With the launch of the Nintendo DSi -- the first Nintendo handheld in eight years that can't play Game Boy Advance games -- I'd like to share some stories about how the GBA platform shaped me as a gamer. Read More...

Consumers of a new Nintendo DSi get $10 (1000 Nintendo points) for free if they connect their new system online. So how should you spend them? Here's what I did over the weekend. Read More...

Beating Nintendo to the punch, publisher Ubisoft announced today what may turn out to be the first DS game that includes special features only accessible with a DSi. Read More...

It's a Lunchtime Video double feature today! Marvel at my tests of DSi-DSLite power cord and stylus compatibility! Gasp at the absurd EA mailing I received from one "M. Corleone!

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In an article on MTVNews.com, Stephen breaks down the features of the DSi, and what they offer for your gaming and non-gaming needs. Here's a taste:

The DSi also has some little perks for more hard-core users. It lets players swap DS cartridges without having to turn the system off. It supports WPA web encryption, which the original did not. It has a slot for an SD card for greater storage. Its firmware can be upgraded, meaning that, like a PSP, it might be able to get new features after its release. And it supports what Nintendo promises will be weekly downloads of new content.

Read the full article here.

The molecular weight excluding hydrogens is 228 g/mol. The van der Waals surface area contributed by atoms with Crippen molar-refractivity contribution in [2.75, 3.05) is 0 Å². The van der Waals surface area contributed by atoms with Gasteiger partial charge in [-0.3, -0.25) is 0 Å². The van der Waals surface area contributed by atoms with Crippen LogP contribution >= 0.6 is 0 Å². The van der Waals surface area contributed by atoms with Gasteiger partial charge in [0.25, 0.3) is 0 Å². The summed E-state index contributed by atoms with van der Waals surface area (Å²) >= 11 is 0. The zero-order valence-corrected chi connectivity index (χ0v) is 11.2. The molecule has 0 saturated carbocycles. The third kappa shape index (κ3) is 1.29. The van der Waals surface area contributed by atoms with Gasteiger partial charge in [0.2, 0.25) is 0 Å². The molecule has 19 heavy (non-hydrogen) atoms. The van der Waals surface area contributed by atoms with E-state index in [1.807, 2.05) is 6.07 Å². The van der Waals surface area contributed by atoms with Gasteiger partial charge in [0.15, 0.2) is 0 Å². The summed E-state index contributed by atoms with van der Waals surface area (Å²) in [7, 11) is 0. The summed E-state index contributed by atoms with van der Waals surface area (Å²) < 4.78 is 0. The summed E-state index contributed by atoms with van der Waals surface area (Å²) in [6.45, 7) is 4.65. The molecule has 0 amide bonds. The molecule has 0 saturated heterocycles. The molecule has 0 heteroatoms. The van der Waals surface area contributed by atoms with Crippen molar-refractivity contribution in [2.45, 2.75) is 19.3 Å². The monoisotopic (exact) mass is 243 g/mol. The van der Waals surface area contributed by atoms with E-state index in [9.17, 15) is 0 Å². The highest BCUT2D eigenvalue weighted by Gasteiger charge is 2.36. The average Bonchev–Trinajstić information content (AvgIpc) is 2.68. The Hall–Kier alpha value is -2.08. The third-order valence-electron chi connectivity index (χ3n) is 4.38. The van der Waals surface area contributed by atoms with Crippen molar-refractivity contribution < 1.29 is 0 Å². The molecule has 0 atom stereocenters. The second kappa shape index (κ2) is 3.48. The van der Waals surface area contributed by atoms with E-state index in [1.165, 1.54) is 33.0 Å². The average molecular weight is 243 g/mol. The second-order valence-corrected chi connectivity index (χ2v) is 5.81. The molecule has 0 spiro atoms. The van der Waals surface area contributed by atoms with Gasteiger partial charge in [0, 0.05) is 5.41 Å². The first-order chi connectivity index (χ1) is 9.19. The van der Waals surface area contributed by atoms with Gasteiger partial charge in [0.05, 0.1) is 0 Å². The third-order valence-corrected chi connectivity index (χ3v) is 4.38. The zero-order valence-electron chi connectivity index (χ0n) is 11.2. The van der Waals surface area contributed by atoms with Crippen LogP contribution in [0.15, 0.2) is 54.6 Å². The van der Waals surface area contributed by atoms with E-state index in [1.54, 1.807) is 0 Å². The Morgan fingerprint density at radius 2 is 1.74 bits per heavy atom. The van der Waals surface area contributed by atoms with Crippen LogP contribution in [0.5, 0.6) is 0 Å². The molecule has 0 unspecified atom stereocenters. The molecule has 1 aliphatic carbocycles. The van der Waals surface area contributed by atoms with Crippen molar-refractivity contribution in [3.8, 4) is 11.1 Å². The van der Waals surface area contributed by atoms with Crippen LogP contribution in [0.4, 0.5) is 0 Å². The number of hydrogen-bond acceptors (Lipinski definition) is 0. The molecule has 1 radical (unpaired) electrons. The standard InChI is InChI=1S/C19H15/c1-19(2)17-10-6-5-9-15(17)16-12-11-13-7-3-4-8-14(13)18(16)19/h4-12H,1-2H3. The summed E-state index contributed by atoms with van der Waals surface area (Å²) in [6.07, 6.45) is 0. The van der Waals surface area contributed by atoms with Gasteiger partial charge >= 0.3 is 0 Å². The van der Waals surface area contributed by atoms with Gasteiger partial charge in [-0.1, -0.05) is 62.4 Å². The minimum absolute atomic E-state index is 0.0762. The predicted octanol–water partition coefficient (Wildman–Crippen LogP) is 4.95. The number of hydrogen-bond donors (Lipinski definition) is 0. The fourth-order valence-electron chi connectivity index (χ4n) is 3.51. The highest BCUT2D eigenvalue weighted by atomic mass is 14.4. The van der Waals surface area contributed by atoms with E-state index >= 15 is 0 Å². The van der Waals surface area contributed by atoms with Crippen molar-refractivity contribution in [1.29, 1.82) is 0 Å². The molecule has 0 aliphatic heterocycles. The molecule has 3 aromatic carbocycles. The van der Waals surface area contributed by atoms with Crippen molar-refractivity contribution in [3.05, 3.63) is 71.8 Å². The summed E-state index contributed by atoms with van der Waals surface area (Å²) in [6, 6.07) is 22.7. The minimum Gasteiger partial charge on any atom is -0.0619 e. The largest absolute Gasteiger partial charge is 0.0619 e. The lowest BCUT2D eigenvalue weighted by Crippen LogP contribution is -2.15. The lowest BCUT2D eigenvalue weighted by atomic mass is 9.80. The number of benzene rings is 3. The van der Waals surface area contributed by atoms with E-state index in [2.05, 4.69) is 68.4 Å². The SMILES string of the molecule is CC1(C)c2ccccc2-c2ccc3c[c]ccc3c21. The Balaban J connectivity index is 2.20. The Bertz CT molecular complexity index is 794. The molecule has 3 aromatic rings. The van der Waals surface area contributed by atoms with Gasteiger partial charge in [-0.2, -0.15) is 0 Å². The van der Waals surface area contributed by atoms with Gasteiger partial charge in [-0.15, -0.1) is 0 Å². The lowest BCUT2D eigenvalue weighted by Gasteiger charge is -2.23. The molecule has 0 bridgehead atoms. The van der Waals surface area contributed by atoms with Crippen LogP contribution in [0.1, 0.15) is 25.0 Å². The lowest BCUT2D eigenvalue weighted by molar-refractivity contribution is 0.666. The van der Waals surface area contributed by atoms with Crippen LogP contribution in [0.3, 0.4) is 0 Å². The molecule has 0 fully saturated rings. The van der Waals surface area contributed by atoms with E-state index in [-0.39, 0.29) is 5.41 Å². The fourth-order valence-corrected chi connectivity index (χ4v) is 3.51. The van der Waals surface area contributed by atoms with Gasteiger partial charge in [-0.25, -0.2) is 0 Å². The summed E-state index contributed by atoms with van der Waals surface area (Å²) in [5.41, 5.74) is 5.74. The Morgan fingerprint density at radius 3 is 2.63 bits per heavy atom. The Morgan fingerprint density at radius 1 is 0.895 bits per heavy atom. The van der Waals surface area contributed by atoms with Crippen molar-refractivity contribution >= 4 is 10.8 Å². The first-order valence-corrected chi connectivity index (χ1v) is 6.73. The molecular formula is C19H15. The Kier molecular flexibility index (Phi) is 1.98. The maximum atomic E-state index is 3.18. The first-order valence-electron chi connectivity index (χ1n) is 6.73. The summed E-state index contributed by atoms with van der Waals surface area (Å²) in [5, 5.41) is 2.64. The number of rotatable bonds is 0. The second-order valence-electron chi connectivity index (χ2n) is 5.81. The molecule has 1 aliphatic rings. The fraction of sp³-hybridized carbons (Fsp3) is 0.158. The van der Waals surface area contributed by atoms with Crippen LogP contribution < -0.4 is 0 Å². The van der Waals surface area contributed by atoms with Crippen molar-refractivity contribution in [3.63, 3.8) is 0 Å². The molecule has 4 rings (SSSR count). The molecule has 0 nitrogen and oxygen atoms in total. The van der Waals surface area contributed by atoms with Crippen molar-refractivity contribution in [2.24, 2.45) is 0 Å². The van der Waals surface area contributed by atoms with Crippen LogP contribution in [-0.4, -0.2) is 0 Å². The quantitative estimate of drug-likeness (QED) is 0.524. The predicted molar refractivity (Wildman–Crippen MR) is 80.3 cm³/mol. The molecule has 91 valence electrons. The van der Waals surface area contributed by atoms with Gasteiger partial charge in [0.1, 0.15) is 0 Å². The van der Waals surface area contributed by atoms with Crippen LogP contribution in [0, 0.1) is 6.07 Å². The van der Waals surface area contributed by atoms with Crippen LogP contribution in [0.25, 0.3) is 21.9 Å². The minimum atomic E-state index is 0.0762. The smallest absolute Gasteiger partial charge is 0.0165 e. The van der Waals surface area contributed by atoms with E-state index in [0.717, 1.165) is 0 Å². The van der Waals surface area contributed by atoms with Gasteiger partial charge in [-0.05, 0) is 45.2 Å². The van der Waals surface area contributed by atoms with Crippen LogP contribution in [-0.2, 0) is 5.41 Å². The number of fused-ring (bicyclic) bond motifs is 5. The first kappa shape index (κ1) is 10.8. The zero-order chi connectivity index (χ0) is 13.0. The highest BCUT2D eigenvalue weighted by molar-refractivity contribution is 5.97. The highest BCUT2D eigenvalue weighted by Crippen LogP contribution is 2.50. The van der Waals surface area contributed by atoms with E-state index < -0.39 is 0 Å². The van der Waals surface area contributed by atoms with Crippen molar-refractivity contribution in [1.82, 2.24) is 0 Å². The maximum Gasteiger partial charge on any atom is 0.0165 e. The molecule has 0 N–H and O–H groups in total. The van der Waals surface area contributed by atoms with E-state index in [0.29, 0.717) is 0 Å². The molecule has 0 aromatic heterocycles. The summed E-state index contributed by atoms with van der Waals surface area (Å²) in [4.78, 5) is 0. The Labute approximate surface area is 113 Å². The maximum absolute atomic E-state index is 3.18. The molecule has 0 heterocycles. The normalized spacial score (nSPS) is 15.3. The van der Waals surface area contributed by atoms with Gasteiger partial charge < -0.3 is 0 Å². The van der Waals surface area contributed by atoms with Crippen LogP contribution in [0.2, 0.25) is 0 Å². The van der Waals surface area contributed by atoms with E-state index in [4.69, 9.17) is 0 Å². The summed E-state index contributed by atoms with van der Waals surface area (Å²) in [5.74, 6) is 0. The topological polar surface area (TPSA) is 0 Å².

Nintendo's DSi and DS Lite systems don't just have a size difference. Check out some other key comparisons in today's Lunchtime Video.

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Nintendo of America president Reggie Fils-Aime covered a broad range of topics withe me during our interview at GDC last week. In the first of a series of posts, check out our conversation about all things DS, including his hands-on impressions of the new "Zelda" and his expectations for the DSi gaming market. Read More...

Next week's launch of the DSi is set to also be the launch of a steady flow of DSiWare games. Read More...

I got to play two of Gameloft's DSi offerings, "American Pop Star: Road to Celebrity" and "Real Soccer 2009." The thing I wanted to know most was how these two DSi versions of existing games make use of the DSi functionality. I was told that "American Pop Star" lets players take their own photos with the DSi camera that will appear throughout the game, like on magazine covers (pictured). Meanwhile "Real Soccer 2009" takes the DSi photos and can display them on the soccer ball, the giant stadium screen, a team flag or as a player's face. It seems that a lot of DSi titles will let players take photos that appear in the game, but it'd be nice to see more innovative ways of integrating the DSi camera function.

During the DSi development panel, DSi design director Masato Kuwahara showed some early handheld prototypes that never made it to market. Like this Game Boy Advance predecessor from 1995, the first prototype for a next-gen color handheld system, shown next to a DSi:

"There's no way you're fitting that thing in your pocket," Kuwahara said via a translator. "You would be shocked to see how big that device was." He also said that the graphics engine wasn't proficient, and that there were performance issues.

The next prototype shown was a touch-screen adapter that Kuwahara designed to attach to the Game Boy Color. He said it was not "favorably received" by the software development team because the LCD screen didn't have a backlight. He also revealed that Miyamoto liked the adapter when it was used on the GBA SP, but it was not brought to market. Kuwhara was disappointed but said, "I'd like to to think my prototype led to the appearance of the Nintendo DS."

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